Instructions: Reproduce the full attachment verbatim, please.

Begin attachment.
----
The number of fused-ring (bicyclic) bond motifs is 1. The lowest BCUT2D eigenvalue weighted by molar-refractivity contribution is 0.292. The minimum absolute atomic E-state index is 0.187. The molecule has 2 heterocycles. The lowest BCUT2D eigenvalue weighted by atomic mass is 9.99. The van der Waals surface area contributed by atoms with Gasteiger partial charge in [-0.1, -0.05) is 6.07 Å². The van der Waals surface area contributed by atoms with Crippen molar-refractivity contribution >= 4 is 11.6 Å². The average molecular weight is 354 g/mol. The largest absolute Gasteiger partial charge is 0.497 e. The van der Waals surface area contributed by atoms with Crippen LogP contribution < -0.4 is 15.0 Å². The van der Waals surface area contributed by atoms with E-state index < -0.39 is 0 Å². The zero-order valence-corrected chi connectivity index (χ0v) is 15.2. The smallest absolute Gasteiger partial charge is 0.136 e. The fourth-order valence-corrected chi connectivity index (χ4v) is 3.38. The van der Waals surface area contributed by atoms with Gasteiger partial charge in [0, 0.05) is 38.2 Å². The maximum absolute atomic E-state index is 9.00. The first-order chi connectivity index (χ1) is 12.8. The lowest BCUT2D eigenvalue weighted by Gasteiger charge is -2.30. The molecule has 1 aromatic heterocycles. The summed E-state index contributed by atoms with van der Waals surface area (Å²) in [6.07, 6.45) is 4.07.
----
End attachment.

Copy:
The number of fused-ring (bicyclic) bond motifs is 1. The lowest BCUT2D eigenvalue weighted by molar-refractivity contribution is 0.292. The minimum absolute atomic E-state index is 0.187. The molecule has 2 heterocycles. The lowest BCUT2D eigenvalue weighted by atomic mass is 9.99. The van der Waals surface area contributed by atoms with Gasteiger partial charge in [-0.1, -0.05) is 6.07 Å². The van der Waals surface area contributed by atoms with Crippen molar-refractivity contribution >= 4 is 11.6 Å². The average molecular weight is 354 g/mol. The largest absolute Gasteiger partial charge is 0.497 e. The van der Waals surface area contributed by atoms with Crippen LogP contribution < -0.4 is 15.0 Å². The van der Waals surface area contributed by atoms with E-state index < -0.39 is 0 Å². The zero-order valence-corrected chi connectivity index (χ0v) is 15.2. The smallest absolute Gasteiger partial charge is 0.136 e. The fourth-order valence-corrected chi connectivity index (χ4v) is 3.38. The van der Waals surface area contributed by atoms with Gasteiger partial charge in [0, 0.05) is 38.2 Å². The maximum absolute atomic E-state index is 9.00. The first-order chi connectivity index (χ1) is 12.8. The lowest BCUT2D eigenvalue weighted by Gasteiger charge is -2.30. The molecule has 1 aromatic heterocycles. The summed E-state index contributed by atoms with van der Waals surface area (Å²) in [6.07, 6.45) is 4.07.